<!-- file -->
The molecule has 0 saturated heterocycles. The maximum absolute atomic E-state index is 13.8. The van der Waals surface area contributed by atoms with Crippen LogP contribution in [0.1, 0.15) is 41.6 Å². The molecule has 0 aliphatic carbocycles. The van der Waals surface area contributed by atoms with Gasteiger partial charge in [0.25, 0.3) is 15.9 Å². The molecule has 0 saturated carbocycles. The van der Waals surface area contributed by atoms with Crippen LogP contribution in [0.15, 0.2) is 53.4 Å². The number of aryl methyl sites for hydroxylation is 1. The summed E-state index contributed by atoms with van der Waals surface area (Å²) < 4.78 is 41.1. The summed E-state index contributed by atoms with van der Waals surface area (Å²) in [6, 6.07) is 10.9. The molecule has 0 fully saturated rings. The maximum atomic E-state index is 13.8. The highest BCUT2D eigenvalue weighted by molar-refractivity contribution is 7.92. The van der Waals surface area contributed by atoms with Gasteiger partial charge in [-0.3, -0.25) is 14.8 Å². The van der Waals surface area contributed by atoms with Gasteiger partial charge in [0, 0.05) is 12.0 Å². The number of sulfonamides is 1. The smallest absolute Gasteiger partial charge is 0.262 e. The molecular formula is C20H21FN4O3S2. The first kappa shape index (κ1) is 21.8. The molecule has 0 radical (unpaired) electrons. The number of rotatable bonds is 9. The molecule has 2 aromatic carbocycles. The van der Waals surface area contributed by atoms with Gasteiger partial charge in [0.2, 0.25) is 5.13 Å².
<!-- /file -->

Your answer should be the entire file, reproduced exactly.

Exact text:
The molecule has 0 saturated heterocycles. The maximum absolute atomic E-state index is 13.8. The van der Waals surface area contributed by atoms with Crippen LogP contribution in [0.1, 0.15) is 41.6 Å². The molecule has 0 aliphatic carbocycles. The van der Waals surface area contributed by atoms with Gasteiger partial charge in [0.25, 0.3) is 15.9 Å². The molecule has 0 saturated carbocycles. The van der Waals surface area contributed by atoms with Crippen LogP contribution in [0.15, 0.2) is 53.4 Å². The number of aryl methyl sites for hydroxylation is 1. The summed E-state index contributed by atoms with van der Waals surface area (Å²) < 4.78 is 41.1. The summed E-state index contributed by atoms with van der Waals surface area (Å²) in [6, 6.07) is 10.9. The molecule has 0 fully saturated rings. The maximum atomic E-state index is 13.8. The highest BCUT2D eigenvalue weighted by molar-refractivity contribution is 7.92. The van der Waals surface area contributed by atoms with Gasteiger partial charge in [-0.3, -0.25) is 14.8 Å². The van der Waals surface area contributed by atoms with Gasteiger partial charge in [0, 0.05) is 12.0 Å². The number of sulfonamides is 1. The smallest absolute Gasteiger partial charge is 0.262 e. The molecular formula is C20H21FN4O3S2. The first kappa shape index (κ1) is 21.8. The molecule has 0 radical (unpaired) electrons. The number of rotatable bonds is 9. The molecule has 2 aromatic carbocycles. The van der Waals surface area contributed by atoms with Gasteiger partial charge in [0.2, 0.25) is 5.13 Å².